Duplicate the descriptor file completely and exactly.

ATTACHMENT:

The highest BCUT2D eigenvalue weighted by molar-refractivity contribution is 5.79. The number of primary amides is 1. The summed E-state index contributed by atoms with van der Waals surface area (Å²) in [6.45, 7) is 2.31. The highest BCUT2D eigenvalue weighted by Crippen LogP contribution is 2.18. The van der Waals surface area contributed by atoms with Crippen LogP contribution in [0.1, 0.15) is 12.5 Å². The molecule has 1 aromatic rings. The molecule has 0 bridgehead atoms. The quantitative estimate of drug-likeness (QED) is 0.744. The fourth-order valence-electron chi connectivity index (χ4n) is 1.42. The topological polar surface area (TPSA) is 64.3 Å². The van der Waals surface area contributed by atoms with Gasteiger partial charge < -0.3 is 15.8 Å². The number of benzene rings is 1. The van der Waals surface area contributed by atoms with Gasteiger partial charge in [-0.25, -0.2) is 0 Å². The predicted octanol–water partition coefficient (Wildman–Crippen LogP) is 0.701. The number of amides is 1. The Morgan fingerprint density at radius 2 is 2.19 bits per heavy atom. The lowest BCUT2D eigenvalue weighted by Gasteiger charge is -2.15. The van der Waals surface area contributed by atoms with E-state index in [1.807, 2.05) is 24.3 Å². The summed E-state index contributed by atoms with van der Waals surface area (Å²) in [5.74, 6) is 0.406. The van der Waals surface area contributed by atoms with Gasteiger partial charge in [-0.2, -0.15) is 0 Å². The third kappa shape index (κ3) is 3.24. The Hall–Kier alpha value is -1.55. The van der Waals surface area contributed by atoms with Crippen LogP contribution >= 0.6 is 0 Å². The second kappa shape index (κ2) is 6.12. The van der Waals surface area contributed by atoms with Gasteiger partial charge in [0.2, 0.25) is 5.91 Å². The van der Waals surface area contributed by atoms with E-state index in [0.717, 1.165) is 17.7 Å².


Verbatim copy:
The highest BCUT2D eigenvalue weighted by molar-refractivity contribution is 5.79. The number of primary amides is 1. The summed E-state index contributed by atoms with van der Waals surface area (Å²) in [6.45, 7) is 2.31. The highest BCUT2D eigenvalue weighted by Crippen LogP contribution is 2.18. The van der Waals surface area contributed by atoms with Crippen LogP contribution in [0.1, 0.15) is 12.5 Å². The molecule has 1 aromatic rings. The molecule has 0 bridgehead atoms. The quantitative estimate of drug-likeness (QED) is 0.744. The fourth-order valence-electron chi connectivity index (χ4n) is 1.42. The topological polar surface area (TPSA) is 64.3 Å². The van der Waals surface area contributed by atoms with Gasteiger partial charge < -0.3 is 15.8 Å². The number of benzene rings is 1. The van der Waals surface area contributed by atoms with Gasteiger partial charge in [-0.25, -0.2) is 0 Å². The predicted octanol–water partition coefficient (Wildman–Crippen LogP) is 0.701. The number of amides is 1. The Morgan fingerprint density at radius 2 is 2.19 bits per heavy atom. The lowest BCUT2D eigenvalue weighted by Gasteiger charge is -2.15. The van der Waals surface area contributed by atoms with E-state index in [1.807, 2.05) is 24.3 Å². The summed E-state index contributed by atoms with van der Waals surface area (Å²) in [5.74, 6) is 0.406. The van der Waals surface area contributed by atoms with Gasteiger partial charge in [-0.2, -0.15) is 0 Å². The third kappa shape index (κ3) is 3.24. The Hall–Kier alpha value is -1.55. The van der Waals surface area contributed by atoms with Crippen LogP contribution >= 0.6 is 0 Å². The second kappa shape index (κ2) is 6.12. The van der Waals surface area contributed by atoms with Gasteiger partial charge in [0.2, 0.25) is 5.91 Å². The van der Waals surface area contributed by atoms with E-state index in [0.717, 1.165) is 17.7 Å².